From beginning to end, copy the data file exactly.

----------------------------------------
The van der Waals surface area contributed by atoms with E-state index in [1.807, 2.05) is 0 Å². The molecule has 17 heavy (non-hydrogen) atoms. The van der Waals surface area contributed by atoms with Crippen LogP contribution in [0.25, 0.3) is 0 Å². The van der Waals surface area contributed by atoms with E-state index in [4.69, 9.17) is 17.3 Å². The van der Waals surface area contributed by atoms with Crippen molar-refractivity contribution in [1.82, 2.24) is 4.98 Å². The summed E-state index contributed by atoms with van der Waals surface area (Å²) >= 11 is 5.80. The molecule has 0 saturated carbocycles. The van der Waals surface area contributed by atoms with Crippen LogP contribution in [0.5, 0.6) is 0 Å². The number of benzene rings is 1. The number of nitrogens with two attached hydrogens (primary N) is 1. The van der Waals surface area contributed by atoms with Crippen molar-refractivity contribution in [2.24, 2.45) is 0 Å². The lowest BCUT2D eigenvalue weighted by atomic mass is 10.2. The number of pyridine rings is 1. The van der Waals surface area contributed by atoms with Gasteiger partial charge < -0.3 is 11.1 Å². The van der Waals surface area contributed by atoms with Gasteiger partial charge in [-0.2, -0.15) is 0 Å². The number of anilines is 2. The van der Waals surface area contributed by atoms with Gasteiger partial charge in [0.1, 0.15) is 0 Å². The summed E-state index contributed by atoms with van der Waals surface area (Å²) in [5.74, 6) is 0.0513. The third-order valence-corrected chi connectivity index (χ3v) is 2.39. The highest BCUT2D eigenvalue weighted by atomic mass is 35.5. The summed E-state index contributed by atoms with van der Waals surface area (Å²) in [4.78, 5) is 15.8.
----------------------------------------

The van der Waals surface area contributed by atoms with E-state index in [1.807, 2.05) is 0 Å². The molecule has 17 heavy (non-hydrogen) atoms. The van der Waals surface area contributed by atoms with Crippen LogP contribution in [0.25, 0.3) is 0 Å². The van der Waals surface area contributed by atoms with E-state index in [4.69, 9.17) is 17.3 Å². The van der Waals surface area contributed by atoms with Crippen molar-refractivity contribution in [1.82, 2.24) is 4.98 Å². The summed E-state index contributed by atoms with van der Waals surface area (Å²) >= 11 is 5.80. The molecule has 0 saturated carbocycles. The van der Waals surface area contributed by atoms with Crippen LogP contribution in [0.5, 0.6) is 0 Å². The number of benzene rings is 1. The number of nitrogens with two attached hydrogens (primary N) is 1. The van der Waals surface area contributed by atoms with Crippen molar-refractivity contribution in [2.24, 2.45) is 0 Å². The lowest BCUT2D eigenvalue weighted by atomic mass is 10.2. The number of pyridine rings is 1. The van der Waals surface area contributed by atoms with Gasteiger partial charge < -0.3 is 11.1 Å². The van der Waals surface area contributed by atoms with Gasteiger partial charge in [-0.2, -0.15) is 0 Å². The number of anilines is 2. The van der Waals surface area contributed by atoms with Gasteiger partial charge in [0.1, 0.15) is 0 Å². The summed E-state index contributed by atoms with van der Waals surface area (Å²) in [5.74, 6) is 0.0513. The third-order valence-corrected chi connectivity index (χ3v) is 2.39. The highest BCUT2D eigenvalue weighted by atomic mass is 35.5. The summed E-state index contributed by atoms with van der Waals surface area (Å²) in [4.78, 5) is 15.8.